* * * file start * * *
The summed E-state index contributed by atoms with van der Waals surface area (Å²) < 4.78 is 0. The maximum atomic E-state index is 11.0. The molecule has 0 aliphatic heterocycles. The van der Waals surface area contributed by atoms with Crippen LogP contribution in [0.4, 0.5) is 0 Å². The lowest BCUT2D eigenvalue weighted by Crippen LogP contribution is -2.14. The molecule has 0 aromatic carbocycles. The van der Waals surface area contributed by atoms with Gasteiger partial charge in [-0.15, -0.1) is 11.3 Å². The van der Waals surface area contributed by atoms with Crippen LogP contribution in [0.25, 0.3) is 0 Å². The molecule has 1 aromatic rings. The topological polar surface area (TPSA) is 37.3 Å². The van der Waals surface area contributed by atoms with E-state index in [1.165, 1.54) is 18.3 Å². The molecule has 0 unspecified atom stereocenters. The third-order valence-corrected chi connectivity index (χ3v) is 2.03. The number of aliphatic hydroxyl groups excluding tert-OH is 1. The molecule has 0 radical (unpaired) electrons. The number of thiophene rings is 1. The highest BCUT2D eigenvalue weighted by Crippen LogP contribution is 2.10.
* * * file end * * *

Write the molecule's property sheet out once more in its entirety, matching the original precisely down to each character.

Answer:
The summed E-state index contributed by atoms with van der Waals surface area (Å²) < 4.78 is 0. The maximum atomic E-state index is 11.0. The molecule has 0 aliphatic heterocycles. The van der Waals surface area contributed by atoms with Crippen LogP contribution in [0.4, 0.5) is 0 Å². The lowest BCUT2D eigenvalue weighted by Crippen LogP contribution is -2.14. The molecule has 0 aromatic carbocycles. The van der Waals surface area contributed by atoms with Gasteiger partial charge in [-0.15, -0.1) is 11.3 Å². The van der Waals surface area contributed by atoms with Crippen LogP contribution in [0.25, 0.3) is 0 Å². The molecule has 1 aromatic rings. The topological polar surface area (TPSA) is 37.3 Å². The van der Waals surface area contributed by atoms with E-state index in [1.165, 1.54) is 18.3 Å². The molecule has 0 unspecified atom stereocenters. The third-order valence-corrected chi connectivity index (χ3v) is 2.03. The number of aliphatic hydroxyl groups excluding tert-OH is 1. The molecule has 0 radical (unpaired) electrons. The number of thiophene rings is 1. The highest BCUT2D eigenvalue weighted by Crippen LogP contribution is 2.10.